Peppermint tea

Peppermint tea is a healthy and refreshing drink you can make straight from your garden. Picture: Getty

Mint can be used in a variety of different dishes including salads, stir-frys and even in hot drinks

How to Clean A Rangehood Filter?


How to clean a rangehood filter


Your rangehood has an important job within your kitchen as it’s designed to remove odours, gas and excess steam that come with preparing a meal, says Chelsea Smith from The Organising Platform. A rangehood also helps remove heat from your kitchen – and this is why it’s super important to keep your filter clean.

Here, Chelsea shares with us a simple, quick and easy way to ensure you keep on top of the cleanliness of your rangehood more frequently.

how to clean a rangehood filter

It’s important to keep your rangehood filter clean so it can continue to do its job. Picture: Ross Campbell

1. Remove the filters from the hood

Carefully take out the filter from the rangehood. Most filters are easy to remove and simply pop out from under the hood.

removing rangehood filter

Remove the filters from the hood. Picture: Ross Campbell

2. Fill a sink with boiling water, baking soda and dish soap

Make sure you have a large enough sink or bucket and fill with hot, soapy water, then add dish soap and 1/4 cup baking soda.

baking soda and detergent

Fill a sink with boiling water, dish soap and baking soda. Picture: Ross Campbell

3. Submerge greasy filters in water

Let the filters soak for 10 minutes in the hot water solution.

soak rangehood filter

Submerge filter and let soak for 10 minutes. Picture: Ross Campbell

4. Scrub the filters

If necessary, and your filters are beyond greasy, use some elbow grease and a scourer or dish brush to scrub away at the filters.

scrubbing rangehood filter

Scrub the filters. Picture: Ross Campbell

5. Place into dishwasher on a hot cycle

Place the filters into the dishwasher and run on a hot cycle – a pots and pans cycle is best if your dishwasher has this function.

Did you know you should also clean your dishwasher? Read our article to find out how.

rangehood filter in dishwasher

Place filters into dishwasher on hot cycle. Picture: Ross Campbell

6. Allow to dry

And, hey presto – leave your filters out to dry naturally and take joy in how shiny and sparkly clean they look.

clean rangehood filter

Allow to dry. Picture: Ross Campbell

How often should you change your rangehood filter?

If you frequently cook on your stovetop you might wish to change your filter every six months. Alternatively, changing the filter once a year should ensure the filter continues to perform at its optimum ability.

rangehood filter cleaning

You should change over your rangehood filter every six to 12 months, depending on how often you cook on your stove top. Picture: Ross Campbell

Can you put your rangehood filter in the dishwasher?

Yes, you certainly can place your rangehood filter in the dishwasher. As the above cleaning hack shows, rangehood filters can be washed thoroughly in a dishwasher – and work best when put on a very hot cycle for pons and pans.

6 Easy Rental Bathroom Decorating Ideas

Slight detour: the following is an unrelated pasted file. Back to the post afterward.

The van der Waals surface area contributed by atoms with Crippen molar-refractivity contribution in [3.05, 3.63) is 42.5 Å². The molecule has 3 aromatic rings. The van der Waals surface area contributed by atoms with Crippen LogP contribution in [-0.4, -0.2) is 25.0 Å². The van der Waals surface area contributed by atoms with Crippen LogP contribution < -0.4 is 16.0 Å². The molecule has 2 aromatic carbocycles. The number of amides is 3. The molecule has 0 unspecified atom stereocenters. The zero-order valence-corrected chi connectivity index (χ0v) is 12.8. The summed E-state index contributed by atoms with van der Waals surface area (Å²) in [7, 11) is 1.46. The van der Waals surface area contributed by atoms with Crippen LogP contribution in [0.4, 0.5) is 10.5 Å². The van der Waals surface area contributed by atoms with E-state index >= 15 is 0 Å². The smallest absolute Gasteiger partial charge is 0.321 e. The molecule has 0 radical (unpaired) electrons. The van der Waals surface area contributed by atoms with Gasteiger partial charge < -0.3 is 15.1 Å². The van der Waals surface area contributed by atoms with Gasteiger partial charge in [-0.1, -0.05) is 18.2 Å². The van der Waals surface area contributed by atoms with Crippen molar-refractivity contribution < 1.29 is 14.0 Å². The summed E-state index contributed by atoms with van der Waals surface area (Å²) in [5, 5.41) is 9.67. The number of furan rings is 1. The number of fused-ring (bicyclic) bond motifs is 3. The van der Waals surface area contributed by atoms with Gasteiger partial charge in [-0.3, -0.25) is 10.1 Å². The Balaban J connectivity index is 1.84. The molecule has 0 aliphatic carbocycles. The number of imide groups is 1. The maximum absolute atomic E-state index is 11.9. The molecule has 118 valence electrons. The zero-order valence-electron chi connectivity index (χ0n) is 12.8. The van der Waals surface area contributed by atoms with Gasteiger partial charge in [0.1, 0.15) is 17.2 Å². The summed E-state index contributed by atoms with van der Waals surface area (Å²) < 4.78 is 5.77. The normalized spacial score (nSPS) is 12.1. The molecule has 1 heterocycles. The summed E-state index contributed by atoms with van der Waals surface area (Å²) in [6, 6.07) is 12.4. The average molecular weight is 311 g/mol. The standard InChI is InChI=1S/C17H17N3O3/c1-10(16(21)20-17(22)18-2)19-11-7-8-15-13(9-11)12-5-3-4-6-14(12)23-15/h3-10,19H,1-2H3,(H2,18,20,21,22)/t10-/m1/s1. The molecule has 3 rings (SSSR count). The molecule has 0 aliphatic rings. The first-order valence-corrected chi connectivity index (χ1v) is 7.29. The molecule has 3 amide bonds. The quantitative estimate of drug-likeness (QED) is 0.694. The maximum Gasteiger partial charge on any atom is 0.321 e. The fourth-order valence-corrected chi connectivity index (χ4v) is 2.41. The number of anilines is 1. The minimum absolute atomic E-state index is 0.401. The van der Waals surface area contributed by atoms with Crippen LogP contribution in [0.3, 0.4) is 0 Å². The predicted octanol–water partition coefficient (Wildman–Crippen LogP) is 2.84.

They should be calm, clean and comfortable. And they should feel like a place all of our own.

In the rental world, however, some bathrooms can be dimly lit boxes devoid of personality, with growing mould and grimy grout.

But the good news is it doesn’t take much to turn a sanitary frown upside down.

greenery in bathroom images

A touch of greenery, some gorgeous towels and features like a ladder can transform a rental bathroom from drab to fab in seconds. Picture: Canningvale

Here are six ways to transform your questionable rental bathroom into an oasis of tranquility, without breaking the bank.

1. Replace the shower curtain

Chances are, your landlord will have used neutral colours to decorate your bathroom, in a bid to boost its popular appeal.

And while there’s nothing inherently wrong with clean white walls and beige furnishings – in fact, they can look pretty spectacular in the right setting – a neutral colour scheme can often feel cold and unwelcoming.

Adding a bold, colourful shower curtain is a great antidote to that feeling – and brings with it the added bonus of reversibility.

ikea shower curtain

Say goodbye to that grotty looking shower curtain – this brightly coloured curtain will inject just the right amount of personality into your bathroom. Picture: IKEA

Read more: How to make the most of a small bathroom

2. Replace the toilet seat

Just like the neutrally coloured shower curtain, the white toilet seat is the default option for most landlords, but it needn’t be for you.

Pick up a wooden seat to add some welcome contrast to your room, or simply buy an affordable new white toilet seat from your local hardware store and replace the old one. Easy.


This one-bedroom rental apartment at 225/11 Wentworth Street in Manly features a compact and tidy-looking toilet seat and bathroom. Picture:

3. Buy a simple bath mat

Adding a simple bath mat from the likes of Kmart, Linen House or IKEA into your bathroom serves a few functions: It hides daggy floor tiles, injects a welcome dose of personality, and keeps your feet warm in winter.

Linen House round bath mat

Tassels and fringing in this stylish bath mat add interest to a rental. Picture: Linen House

4. Accessorise

Adding funky bathroom accessories is the simplest way to personalise a bathroom – or any room, for that matter.

From towels and soap dispensers to toothbrush holders and storage solutions to hold all your bathroom essentials, there are such cool options for bathroom accessories these days – and the best bit is, they’re affordable!